Boskone outreach includes sending notices to non-profit science fiction clubs (NESFA keeps a list on its own website), independent area bookstores, chain bookstores that host local writers groups, record stores that carry comics and anime, etc. For Boskone 44, the guest of honor was David Gerrold. As the writer of the famous episode "The Trouble with Tribbles", a special mailer was created to send to Star Trek fan clubs in the region; and because of his association with Hollywood, press releases included some of his numerous television writing credits as well as the then-forthcoming movie based on his novel The Martian Child.
Engaging the local community and nearby communities
If one of your goals was to grow convention attendance, you have planned to reach those persons most likely to attend. Flyers have been created; the convention is promoted year-round, especially at other conventions; the website is updated; trade advertising is being placed; flyers are being inserted with other organizations' mailers, etc.
Reaching out to the local community groups may help you achieve a greater awareness of your convention and, perhaps, new members. Since these groups may not be familiar with fandom, developing a message that attracts them may be different than the information you would send to a person or an organization already familiar with attending conventions. More on this in the "developing a hook" section, below.
Once you have crafted a press release, flyer, or notice to send to local community groups, where do you send it? You may want to consider sending your mailer to the following groups:
- Libraries (hand delivering notices/flyers really helps!)
- Schools: Elementary, middle, or high schools
- After school programs
- Boys and Girls clubs
- Colleges: (including science fiction/anime clubs; campus newspaper; campus radio station; campus TV outlet)
For Boskone 44, special attention was given to neighborhood of Boston where the convention hotel was located-promoting the proximity of the convention in the new hotel. Sixty schools and other outlets in South Boston were sent mailings.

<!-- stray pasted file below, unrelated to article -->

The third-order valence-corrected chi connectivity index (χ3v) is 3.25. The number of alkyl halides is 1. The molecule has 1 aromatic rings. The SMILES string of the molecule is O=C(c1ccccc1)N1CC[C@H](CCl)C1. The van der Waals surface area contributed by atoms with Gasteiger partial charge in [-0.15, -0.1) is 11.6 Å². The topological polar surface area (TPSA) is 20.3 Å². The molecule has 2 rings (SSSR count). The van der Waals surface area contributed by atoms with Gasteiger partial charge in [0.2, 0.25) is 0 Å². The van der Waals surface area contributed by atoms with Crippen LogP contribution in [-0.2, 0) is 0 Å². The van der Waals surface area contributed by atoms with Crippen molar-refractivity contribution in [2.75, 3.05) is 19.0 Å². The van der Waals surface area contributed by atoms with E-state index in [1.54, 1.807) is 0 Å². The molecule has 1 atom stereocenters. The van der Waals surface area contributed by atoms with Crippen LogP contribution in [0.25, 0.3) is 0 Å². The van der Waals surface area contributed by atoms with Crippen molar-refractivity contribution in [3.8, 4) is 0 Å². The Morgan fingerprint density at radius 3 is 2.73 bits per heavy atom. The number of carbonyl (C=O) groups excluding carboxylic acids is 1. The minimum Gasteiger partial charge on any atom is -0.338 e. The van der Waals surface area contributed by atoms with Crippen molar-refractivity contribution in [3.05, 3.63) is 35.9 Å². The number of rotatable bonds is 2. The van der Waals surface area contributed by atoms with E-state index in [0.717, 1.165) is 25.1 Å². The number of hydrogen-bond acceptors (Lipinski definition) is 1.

Engaging the local arts communities
For those conventions with ArtShows, significant resources are needed to plan and execute a successful experience for the artists and the convention members. And outreach to artists who exhibited previously, genre artists, ASFA members, etc. is part of the process. There may be, however, artists in your own community creating genre art who don't realize the opportunity for exhibition and sales at a science fiction convention. Introducing local artists to the genre may attract a new audience and diversity to your convention. Researching where to send your notices can start with your local tourism office or office of arts and special events. Many major cities now promote Open Studio events, and local craft fairs. These are great starting points.
Boskone conducts separate outreach to local artist communities and to artists in order to draw more participants and draw new members. As noted above, for Boskone 44, this was especially relevant due to the one-time addition of the Hubert Rogers exhibit. A separate release headlining the Official Artist Gary Lippincott and the Rogers exhibit was written. Over sixty pieces were mailed (in addition to numerous emails) to local artists' organizations and government agencies that work with artists. The state cultural office sent an email to their list as well. Additionally, an invitation for the ArtShow reception was sent to government contacts, major artist organizations, local museum contacts, and major media outlets.
Press releases: Developing a hook